Ratan Tipirneni

Author Archives: Ratan Tipirneni

Why you need Tigera’s new active cloud-native application security

First-generation security solutions for cloud-native applications have been failing because they apply a legacy mindset where the focus is on vulnerability scanning instead of a holistic approach to threat detection, threat prevention, and remediation. Given that the attack surface of modern applications is much larger than in traditional apps, security teams are struggling to keep up and we’ve seen a spike in breaches.

To better protect cloud-native applications, we need solutions that focus on threat prevention by reducing the attack surface. With this foundation, we can then layer on threat detection and threat mitigation strategies.

I have exciting news to share on this front! Today, Tigera launched new capabilities in its Calico product line to help you address your most urgent cloud security needs. Before getting into a discussion about the features themselves, I’d like to talk about the driving force behind the changes, our thought process, and why we’re well-positioned to bring these to market.

A new runtime security model

To properly secure modern cloud-native applications, we need to use a modern architecture that aligns with them. At Tigera, we’ve created a model we call active cloud-native application runtime security. This model has three components:

Why securing internet-facing applications is challenging in a Kubernetes environment

Internet-facing applications are some of the most targeted workloads by threat actors. Securing this type of application is a must in order to protect your network, but this task is more complex in Kubernetes than in traditional environments, and it poses some challenges. Not only are threats magnified in a Kubernetes environment, but internet-facing applications in Kubernetes are also more vulnerable than their counterparts in traditional environments. Let’s take a look at the reasons behind these challenges, and the steps you should take to protect your Kubernetes workloads.


Threats are magnified in a Kubernetes environment

One of the fundamental challenges in a Kubernetes environment is that there is no finite set of methods that exist in terms of how workloads can be attacked. This means there are a multitude of ways an internet-facing application could be compromised, and a multitude of ways that such an attack could propagate within the environment.

Kubernetes is designed in such a way that allows anything inside a cluster to communicate with anything else inside the cluster by default, essentially giving an attacker who manages to gain a foothold unlimited access and a large attack surface. Because of this design, any time you have Continue reading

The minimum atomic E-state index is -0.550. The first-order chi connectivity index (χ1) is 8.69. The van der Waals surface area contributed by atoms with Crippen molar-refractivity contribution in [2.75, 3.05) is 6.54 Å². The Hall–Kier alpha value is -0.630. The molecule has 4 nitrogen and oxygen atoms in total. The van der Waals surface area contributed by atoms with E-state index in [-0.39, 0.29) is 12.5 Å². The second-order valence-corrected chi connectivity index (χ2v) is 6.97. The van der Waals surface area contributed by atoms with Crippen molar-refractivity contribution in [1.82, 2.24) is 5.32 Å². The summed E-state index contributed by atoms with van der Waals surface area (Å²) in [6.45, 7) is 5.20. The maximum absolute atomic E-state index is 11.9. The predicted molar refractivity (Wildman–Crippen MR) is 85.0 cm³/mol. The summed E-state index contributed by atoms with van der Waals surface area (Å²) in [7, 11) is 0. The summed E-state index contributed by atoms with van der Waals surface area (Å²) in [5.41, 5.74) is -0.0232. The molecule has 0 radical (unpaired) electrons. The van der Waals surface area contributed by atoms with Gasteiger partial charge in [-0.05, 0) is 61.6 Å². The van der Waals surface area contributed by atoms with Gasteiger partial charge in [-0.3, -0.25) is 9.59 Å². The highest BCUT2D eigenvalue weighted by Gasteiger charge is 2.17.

Kubernetes Observability Challenges: The Need for an AI-Driven Solution

Kubernetes provides abstraction and simplicity with a declarative model to program complex deployments. However, this abstraction and simplicity create complexity when debugging microservices in this abstract layer. The following four vectors make it challenging to troubleshoot microservices.

  1. The first vector is the Kubernetes microservices architecture, where tens to hundreds of microservices communicate. Debugging such a componentized application is challenging and requires specialized tools.
  2. The second vector is the distributed infrastructure spread across heterogeneous on-premises and cloud environments.
  3. The third vector of complexity is the dynamic nature of Kubernetes infrastructure. The platform spins up required resources and provides an ephemeral infrastructure environment to scale the application based on demand.
  4. Lastly, in such a distributed environment, Kubernetes deployments need fine-grained security and an observability model with defense-in-depth to keep them secure. While modern security controls effectively protect your workloads, they can have unintended consequences by preventing applications from running smoothly and creating an additional layer of complexity when debugging applications.

Today, DevOps and SRE teams must stitch together an enormous amount of data from multiple, disparate systems that monitor infrastructure and services layers in order to troubleshoot Kubernetes microservices issues. Not only is it overwhelming to stitch this data, but troubleshooting using Continue reading